I'm put off by the discrepancy of tone between "learned to spell ambidextrous" with "tied his left arm behind his chair".  Sure, I see what you're getting at but you're missing what would make this powerful. A first grade little boy has his arm tied behind the chair?  I gotta tell ya, I think my reaction would be rage. A very deep burning rage that would never ever go away.  I think I would hate teachers, and English-only teachers a lot.

( My grandmama was left-handed and despite the soft spoken gentlewoman that she was, she still sounded angry when telling us what her first grade teacher did to get her to learn to use her right hand. Mind you, this was 75 years later, and she was still angry.)

And I don't get the connection between abandoning his heritage and embracing the law.  

Some of this may require more nuance than a query letter can accommodate.  That might be the case here.


If you start here ---->Dean wants to believe that the laws make justice possible: for the good guys and the bad. But the corruption he encounters on a daily basis – police coercing confessions, district attorneys suppressing evidence, expert witnesses falsifying forensics – puts him on the losing side of an increasingly unfair fight.

we see the the conflict instantly.

The closer he gets to understanding this brutal murder, (what brutal murder?) the more Dean reconnects with his own forgotten Choctaw upbringing. During the investigation Dean becomes involved with four strangers, including the victim’s sister, Aura Jefferson. In order to save his client’s life, Dean will need to convince Aura that life in prison can represent a more fitting punishment than the death penalty.

Again, I don't see the connection between understanding the murder and reconnecting with his forgotten Choctow upbringing.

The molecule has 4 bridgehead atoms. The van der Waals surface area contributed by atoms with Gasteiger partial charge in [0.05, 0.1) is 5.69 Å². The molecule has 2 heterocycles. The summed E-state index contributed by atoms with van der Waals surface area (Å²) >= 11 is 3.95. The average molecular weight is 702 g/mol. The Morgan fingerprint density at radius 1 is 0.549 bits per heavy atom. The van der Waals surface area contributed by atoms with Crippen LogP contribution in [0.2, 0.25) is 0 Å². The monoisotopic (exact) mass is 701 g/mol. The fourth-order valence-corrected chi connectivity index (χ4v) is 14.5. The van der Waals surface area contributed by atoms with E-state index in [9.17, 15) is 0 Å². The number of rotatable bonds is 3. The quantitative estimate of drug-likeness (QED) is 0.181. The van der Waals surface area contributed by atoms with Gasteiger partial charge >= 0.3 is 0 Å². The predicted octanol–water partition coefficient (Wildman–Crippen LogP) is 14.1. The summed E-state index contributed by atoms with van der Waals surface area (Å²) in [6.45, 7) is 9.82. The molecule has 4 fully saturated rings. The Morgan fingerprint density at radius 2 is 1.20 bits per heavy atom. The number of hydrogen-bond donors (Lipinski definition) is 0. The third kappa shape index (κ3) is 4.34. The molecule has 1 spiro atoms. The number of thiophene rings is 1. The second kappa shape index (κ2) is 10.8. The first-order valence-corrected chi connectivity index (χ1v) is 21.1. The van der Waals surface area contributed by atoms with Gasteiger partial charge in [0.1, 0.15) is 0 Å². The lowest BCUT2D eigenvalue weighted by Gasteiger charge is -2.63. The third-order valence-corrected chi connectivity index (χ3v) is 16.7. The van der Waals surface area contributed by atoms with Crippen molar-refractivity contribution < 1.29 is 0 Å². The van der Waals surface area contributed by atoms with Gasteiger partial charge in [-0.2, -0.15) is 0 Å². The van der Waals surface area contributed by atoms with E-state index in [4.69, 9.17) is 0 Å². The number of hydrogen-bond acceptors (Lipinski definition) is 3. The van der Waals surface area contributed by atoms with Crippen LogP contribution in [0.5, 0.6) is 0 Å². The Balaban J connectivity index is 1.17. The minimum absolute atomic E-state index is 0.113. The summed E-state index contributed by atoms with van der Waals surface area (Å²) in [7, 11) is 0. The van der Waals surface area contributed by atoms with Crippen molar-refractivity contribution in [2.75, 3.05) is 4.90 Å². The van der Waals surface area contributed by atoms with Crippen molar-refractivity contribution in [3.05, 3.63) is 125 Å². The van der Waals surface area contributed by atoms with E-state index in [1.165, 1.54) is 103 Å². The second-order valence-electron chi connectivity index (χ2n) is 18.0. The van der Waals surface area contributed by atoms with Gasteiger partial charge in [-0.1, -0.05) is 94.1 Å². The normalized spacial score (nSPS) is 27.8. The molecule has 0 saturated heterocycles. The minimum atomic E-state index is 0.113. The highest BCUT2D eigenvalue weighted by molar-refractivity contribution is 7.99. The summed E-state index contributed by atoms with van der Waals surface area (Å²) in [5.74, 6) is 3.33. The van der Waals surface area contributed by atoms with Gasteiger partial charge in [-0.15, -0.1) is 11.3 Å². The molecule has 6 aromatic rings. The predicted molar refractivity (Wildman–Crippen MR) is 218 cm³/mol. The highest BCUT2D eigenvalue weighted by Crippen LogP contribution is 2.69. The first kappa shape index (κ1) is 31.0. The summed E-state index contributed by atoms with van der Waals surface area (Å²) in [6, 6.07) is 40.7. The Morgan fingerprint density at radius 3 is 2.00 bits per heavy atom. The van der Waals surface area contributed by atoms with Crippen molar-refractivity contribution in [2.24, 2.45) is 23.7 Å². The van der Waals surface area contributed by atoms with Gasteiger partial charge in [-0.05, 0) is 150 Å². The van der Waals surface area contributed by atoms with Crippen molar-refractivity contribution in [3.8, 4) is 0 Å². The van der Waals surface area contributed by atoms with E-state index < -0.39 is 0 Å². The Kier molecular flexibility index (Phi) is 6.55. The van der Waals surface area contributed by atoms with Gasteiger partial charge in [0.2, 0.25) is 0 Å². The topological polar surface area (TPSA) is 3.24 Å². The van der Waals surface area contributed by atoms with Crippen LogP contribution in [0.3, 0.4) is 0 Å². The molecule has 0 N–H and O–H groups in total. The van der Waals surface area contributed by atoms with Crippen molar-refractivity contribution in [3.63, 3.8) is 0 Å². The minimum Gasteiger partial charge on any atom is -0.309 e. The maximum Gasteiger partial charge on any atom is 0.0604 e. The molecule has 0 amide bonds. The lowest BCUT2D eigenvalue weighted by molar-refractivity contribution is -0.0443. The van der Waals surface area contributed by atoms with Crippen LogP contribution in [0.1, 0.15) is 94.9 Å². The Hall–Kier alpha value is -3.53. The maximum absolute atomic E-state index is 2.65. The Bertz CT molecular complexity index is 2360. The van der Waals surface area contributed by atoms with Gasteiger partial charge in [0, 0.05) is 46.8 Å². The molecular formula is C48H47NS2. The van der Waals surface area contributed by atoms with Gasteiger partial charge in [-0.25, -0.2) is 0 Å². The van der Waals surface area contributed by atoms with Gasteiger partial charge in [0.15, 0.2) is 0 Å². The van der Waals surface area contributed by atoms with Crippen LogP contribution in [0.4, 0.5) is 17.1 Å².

Focus on Dean.  You're getting sidetracked with these other characters.  What does Dean want? What's keeping him from getting it?



But he might have to break the law to do it. And that could spell … well, a lot of things. And none of them are good.

"a whole lot of things, none of them good" is too nebulous to be the stakes of a novel.


At 103,000 words, AMERICAN PRAYER will appeal to fans of suspenseful, character-driven fiction such as Richard Price’s “Lush Life” or Colum McCann’s “Let the Great World Spin”.

I've read LUSH LIFE and this doesn't sound like it at all. LUSH LIFE is set in NYC, specifically the Lower East Side, and is a very taut crime novel.  We get no sense of setting from your query, no sense of the plot, and only a hint that Dean had a pretty awful upbringing.

It's time to punch harder in this query. Get down to the core events and show us why they matter and how they are connected.  Your job here is to entice me to read the novel and you're not there yet.


Thank you for your time and consideration.


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Second revision

Dear QueryShark:
 
-->
Mitigation investigator Dean Goodnight is the only Choctaw Indian at the Oklahoma County Public Defender’s office. His job is to find a killer’s redeemable qualities, in the hopes of convincing a jury to spare them the death penalty.
When you're introducing the reader to a book, it's best to be as simple (and enticing!) as possible.  In the first paragraph you're telling us a lot of things about Dean Goodnight:

mitigation investigator

only Choctaw Indian

public defender


It's not till you get to the second paragraph that you say something that catches our interest.  Thus, that's what you want to lead with, and then fill in the other details later (if at all).


Problem is, this new Choctaw defendant of his? Dean can’t find a thing worth saving.

Consider this:

Dean Goodnight is supposed to find redeemable qualities that will spare a convicted killer from the death penalty. Problem is, this new Choctaw defendant of his? Dean can’t find a thing worth saving.


Delving into the killer’s past, Dean discovers unsettling similarities to his own. And the closer he gets to understanding this brutal murder, the more Dean understands about his complicated Choctaw heritage. During the investigation Dean becomes increasingly involved with four strangers, including the victim’s sister, Aura Jefferson. In order to save his client, Dean will need to convince Aura that life in prison can represent a more fitting punishment than the death penalty.

First, though, he’ll need to convince himself.

At 103,000 words, AMERICAN PRAYER combines elements of historical and literary fiction to paint an intimate portrait of Oklahoma in the mid-1990s, when both the state and the country are on the cusp of radical, often violent, change. It will appeal to fans of suspenseful, character-driven fiction such as Richard Price’s “Lush Life” or Colum McCann’s “Let the Great World Spin”.